Pine Marten info

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Peter

Pine Marten (Martes Martes)

Description
Cat-size and slender with long, dark, chestnut-brown fur and a bushy tail. It has a distinctive creamy-yellow throat.

Behaviour
A carnivorous, arboreal (tree-living) member of the weasel family, which is mainly nocturnal, hunting through the night and especially at dusk. It usually hunts alone. A very agile predator, it can climb trees easily, grasping the trunk firmly, digging in its claws and bounding upwards with jerky movements and has been known to survive a fall of up to 20 metres by twisting its supple body to land safely on all four feet.
Pine martens are active throughout the winter, though those that normally live high in the hills move lower ground during the colder months.

Martens are generally solitary. They are polygamous and mating normally occurs in late summer (July-August). Gestation is extended to about 9 months by delayed implantation, with the 3-5 young being born in early spring. Kits are born sparsely furred, blind and deaf. They are weaned around 2 months of age and are able to kill prey by 3-4 months, shortly before they leave their mothers. Delayed implantation ensures that the young are born at the best time of year (normally spring or summer) while minimising breeding-related activity in winter.

Size
Body length up to 53 cm, plus a bushy tail, which can be 25cm in length. Weight between 1.3 and 1.7 kg, with the female being slightly smaller than the male. In the wild, the pinemarten can live up to 11 years, although the average lifespan is 3-4 years.

Where to see them
Found mainly in woodland, particularly coniferous but also mixed woodland. Less frequently they can occur in rocky moorland and hillsides. Has been recorded as an occasional visitor on the following Scottish Wildlife Trust reserves: Loch of the Lowes, Ben Mor Coigach, Doire Donn, Keltneyburn, Knapdale, Loch Fleet and Rahoy Hills. However, the pinewoods of Strathspey and also parts of the Black Isle north of Inverness seem to be where the most regular sightings are reported.

When to see them
All year round, at dawn and dusk, but very elusive and are usually surveyed from signs alone (footprints and droppings).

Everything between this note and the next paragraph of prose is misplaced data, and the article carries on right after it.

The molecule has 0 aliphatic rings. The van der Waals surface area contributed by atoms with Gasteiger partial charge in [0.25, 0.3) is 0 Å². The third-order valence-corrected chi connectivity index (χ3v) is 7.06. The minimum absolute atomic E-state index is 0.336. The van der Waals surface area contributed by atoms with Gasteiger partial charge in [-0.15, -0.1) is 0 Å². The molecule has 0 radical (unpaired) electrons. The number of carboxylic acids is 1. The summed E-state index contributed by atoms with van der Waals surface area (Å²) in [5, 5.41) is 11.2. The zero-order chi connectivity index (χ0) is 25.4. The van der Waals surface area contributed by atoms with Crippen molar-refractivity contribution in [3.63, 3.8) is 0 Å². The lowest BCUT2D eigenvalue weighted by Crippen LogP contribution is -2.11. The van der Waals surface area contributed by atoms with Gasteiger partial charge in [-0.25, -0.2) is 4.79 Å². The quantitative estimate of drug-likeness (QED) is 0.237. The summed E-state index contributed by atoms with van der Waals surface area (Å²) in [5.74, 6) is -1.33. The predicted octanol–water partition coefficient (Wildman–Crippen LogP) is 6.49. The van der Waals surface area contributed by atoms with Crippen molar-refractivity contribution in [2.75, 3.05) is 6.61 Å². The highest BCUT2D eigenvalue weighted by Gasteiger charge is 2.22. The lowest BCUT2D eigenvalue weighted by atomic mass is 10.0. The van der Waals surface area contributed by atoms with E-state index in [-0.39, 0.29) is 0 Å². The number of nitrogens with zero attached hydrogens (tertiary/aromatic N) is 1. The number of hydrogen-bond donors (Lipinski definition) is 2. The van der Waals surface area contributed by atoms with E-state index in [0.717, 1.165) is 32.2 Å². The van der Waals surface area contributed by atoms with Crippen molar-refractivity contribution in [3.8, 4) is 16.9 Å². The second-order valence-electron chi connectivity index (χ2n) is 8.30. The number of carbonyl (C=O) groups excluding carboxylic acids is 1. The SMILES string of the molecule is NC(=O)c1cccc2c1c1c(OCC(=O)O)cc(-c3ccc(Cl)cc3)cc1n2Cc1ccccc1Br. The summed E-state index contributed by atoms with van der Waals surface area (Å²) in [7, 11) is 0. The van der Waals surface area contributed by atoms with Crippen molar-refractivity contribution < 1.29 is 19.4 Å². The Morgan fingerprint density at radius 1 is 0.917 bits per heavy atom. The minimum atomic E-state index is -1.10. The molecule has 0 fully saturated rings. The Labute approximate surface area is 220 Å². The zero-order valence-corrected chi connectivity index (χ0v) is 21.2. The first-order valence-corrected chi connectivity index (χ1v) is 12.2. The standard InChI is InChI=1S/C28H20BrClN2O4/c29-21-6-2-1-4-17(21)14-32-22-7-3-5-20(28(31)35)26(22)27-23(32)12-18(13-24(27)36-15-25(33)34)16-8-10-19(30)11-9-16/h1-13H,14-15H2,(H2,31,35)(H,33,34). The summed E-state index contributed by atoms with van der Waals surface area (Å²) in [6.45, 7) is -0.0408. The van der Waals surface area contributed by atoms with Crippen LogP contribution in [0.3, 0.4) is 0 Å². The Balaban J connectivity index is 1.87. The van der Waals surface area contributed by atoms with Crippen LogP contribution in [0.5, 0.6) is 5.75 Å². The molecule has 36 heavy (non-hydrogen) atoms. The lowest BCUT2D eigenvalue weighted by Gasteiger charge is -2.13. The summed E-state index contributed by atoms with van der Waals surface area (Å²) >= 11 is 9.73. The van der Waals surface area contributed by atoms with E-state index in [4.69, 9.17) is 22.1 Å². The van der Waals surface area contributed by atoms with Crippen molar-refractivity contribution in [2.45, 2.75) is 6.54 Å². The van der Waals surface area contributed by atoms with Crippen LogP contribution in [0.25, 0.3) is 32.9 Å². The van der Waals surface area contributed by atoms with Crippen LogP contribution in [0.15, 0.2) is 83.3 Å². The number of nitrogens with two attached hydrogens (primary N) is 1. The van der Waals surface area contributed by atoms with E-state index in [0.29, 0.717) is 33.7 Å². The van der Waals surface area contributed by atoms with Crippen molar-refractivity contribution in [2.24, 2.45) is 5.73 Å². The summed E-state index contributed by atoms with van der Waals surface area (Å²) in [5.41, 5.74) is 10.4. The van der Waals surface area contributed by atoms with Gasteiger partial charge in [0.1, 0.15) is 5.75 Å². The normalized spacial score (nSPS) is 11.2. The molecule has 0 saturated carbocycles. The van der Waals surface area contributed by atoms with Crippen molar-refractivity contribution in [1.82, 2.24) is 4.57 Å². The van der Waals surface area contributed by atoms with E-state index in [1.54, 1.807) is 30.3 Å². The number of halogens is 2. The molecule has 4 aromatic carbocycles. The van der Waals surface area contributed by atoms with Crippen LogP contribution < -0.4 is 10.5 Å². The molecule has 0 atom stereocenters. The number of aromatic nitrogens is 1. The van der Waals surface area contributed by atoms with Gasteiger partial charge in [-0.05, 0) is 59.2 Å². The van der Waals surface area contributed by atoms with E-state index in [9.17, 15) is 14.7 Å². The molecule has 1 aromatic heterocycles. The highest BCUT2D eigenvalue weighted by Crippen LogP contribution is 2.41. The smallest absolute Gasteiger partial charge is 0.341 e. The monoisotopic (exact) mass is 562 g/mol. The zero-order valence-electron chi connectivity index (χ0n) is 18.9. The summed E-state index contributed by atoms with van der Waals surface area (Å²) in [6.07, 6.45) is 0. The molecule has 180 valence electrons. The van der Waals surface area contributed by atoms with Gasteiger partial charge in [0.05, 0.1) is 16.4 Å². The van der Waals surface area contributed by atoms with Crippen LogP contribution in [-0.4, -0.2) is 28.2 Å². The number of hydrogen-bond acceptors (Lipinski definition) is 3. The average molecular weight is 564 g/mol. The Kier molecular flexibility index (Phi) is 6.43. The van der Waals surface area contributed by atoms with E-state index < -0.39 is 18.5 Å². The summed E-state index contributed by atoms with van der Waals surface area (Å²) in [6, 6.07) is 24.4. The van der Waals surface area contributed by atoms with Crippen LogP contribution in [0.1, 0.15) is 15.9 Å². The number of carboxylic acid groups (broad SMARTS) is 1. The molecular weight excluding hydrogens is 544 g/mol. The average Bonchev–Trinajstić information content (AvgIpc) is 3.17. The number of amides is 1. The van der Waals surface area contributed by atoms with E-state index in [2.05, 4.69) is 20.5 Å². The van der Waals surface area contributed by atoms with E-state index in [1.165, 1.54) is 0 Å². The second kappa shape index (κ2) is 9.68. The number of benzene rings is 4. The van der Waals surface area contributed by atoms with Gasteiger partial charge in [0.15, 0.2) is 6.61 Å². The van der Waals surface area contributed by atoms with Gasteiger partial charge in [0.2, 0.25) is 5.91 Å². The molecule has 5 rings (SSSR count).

What they eat
One of the few predators agile enough to catch a squirrel they never the less obtain most of their food on the ground, hunting for small mammals, birds, insects, berries, bird’s eggs and carrion.

Status
Listed as a protected species in Appendix III of the 1979 Bern Convention on the conservation of European Wildlife and Natural Habitats. Also included in Annex V of the European Community’s Habitat and Species Directive of 1992, as a species “of Community interest whose taking in the wild and exploitation may be subject to management measures”. Also listed as a UK BAP Priority Species.

Distribution
Range extends from Europe including Scotland and Ireland, across Russia to western Siberia and from the northern limit of the boreal or coniferous forest in the north to the Mediterranean and the Caucasus region in the south. They also occur on many of the Mediterranean Islands, including Majorca, Minorca, Corsica, Sardinia, the Balearic Islands and Sicily.

Threats
Historically persecution from gamekeepers has long been the major threat, with numbers declining dramatically in the 1800s and early 1900s. Habitat loss and fragmentation is another factor. However, in recent years there has been some evidence of recovery in certain parts of Scotland, Wales and the Lake District.

Fascinating Facts
The soles of their feet are covered in thick fur, which probably helps them to move across snow-covered ground. In the wild, the pine marten can live up to 11 years, although the average lifespan is 3-4 years. In captivity ages up to 18 years have been recorded.

Please do not add comments to this post, continue to use the daily post,

Thank you

Peter

References
1: Scottish Wildlife Trust website (www.swt.org.uk)
2: Hofmann, H., 2007, Wild Animals of Britain and Europe, Collins Nature Guide, Harper Collins, London.
3: Macdonald, D, W. 2006, The Encyclopedia of Mammals, New Edition,Oxford University

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Please do not add comments to this post, continue to use the daily post, Thank you Peter Pine Marten (Martes Martes) Description Cat-size and slender with long, dark, chestnut-brown fur …

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